Lisa Campbell reveals her pick of Sheffield DocFest so far.
From the Sea to the Land Beyond
Penny Woolcock has dusted down 100 years of BFI archive footage and turned it into poetry. A cinematic voyage which takes us along the British coastline from the pavilions of the Edwardian era to Blackpool in all it’s windswept glory today.
From its bathers in top hats, to our once mighty shipbuilding industry, it makes you laugh and cry; it makes you proud and ponder and it makes you feel excited about how we can unlock our past in such creative ways.
A soaring soundtrack performed live by British Sea Power brought the whole thing to life. I can still feel the wind in my hair and the salt on my skin. In a time of recession, could archive, be the new fixed rig? Watch it on www.thespace.org or make your own video postcard using clips of the footage and music samples via: www.sheffdocfest.com/view/thespace.
Searching for Sugar Man
Several grown men admitted to me last night that this made them cry - for all the right reasons. Not only is it one of the most incredible stories you will ever hear, it is so cleverly told by director Malik Bendjelloul that you are gripped, awe-struck and on the edge of your seat until the final frame.
This is a story about 70s musician Sixto Rodriguez. Lauded by US producers who thought his poetic songs about inner city working class topped Dylan’s, he was nevertheless a flop.
Yet in Apartheid Africa, where a bootleg copy found its way, he was bigger than Elvis. With no contact with the outside world, all that was known about Rodriguez was that he had spectacularly killed himself on stage.
The film follows two of his biggest fans who set off to discover the shocking truth behind the legend.
With beautiful cinematography, incredible characters and a tale which spans the personal and the political, this, not surprisingly was the winner of two major awards at the Sundance Film Festival. You have to see it.
Chopin Saved My Life
Chopin’s Ballade Number One has become one of the most iconic and influential pieces in the classical music world.
This film, directed by James Kent, follows it’s life changing effects on two individuals, a Japanese teenager whose community was devastated by the Earthquake in Japan and a Scottish teenager on his 5th brain surgery.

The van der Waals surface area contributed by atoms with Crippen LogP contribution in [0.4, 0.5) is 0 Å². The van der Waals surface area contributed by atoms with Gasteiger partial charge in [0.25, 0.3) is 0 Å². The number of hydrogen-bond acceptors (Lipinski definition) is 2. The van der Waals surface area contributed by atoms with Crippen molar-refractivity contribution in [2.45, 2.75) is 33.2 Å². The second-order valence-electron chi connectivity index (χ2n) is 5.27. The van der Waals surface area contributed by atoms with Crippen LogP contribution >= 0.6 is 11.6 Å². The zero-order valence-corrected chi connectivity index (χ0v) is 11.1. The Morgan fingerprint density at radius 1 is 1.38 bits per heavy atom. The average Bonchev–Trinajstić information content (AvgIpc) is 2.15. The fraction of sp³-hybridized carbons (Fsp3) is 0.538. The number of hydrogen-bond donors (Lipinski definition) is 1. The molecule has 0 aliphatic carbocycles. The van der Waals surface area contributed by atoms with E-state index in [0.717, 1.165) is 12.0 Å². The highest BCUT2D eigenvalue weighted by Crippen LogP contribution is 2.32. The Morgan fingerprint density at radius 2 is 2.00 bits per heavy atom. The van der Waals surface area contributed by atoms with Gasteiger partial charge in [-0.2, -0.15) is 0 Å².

Beautiful, inspiring and haunting, it ends with a nine minute performance of the piece - something that would usually be considered a tough ask for an audience. Credit goes to Channel 4’s Tabitha Jackson for ensuring that element of the film was preserved in tact.
Michael Apted and Leslie Woodhead
These two legends of film in conversation provided a wonderfully in-depth analysis of Apted’s 7Up series and the challenges facing doc makers including structure, drama, bias, ethics.
On 56Up, he says: “To a degree they’ve (the contributors) taken ownership of the film. I have to be a blank slate; I can’t go in with a prediction. I have to give a totally honest snapshot of their lives at this time. I got caught out in the past trying to anticipate their lives.”
Two of the Kogi tribespeople journeyed for three days from their mountain home in the Sierra Nevada before catching a flight to Sheffield. Their aim is to help us to save the world from environmental disaster.
It follows on from the 1990 film From the Heart of the World.: The Elder Brothers’ Warning which contributed to the agenda for the Rio Summit in 1992.
After Sheffield, the Kogi and the film’s director Alan Ereira will make the trip to Rio again, where, accompanied by scientists, they will make their case, and this time hope someone listens.
See next week’s Broadcast magazine for the full Sheffield round-up.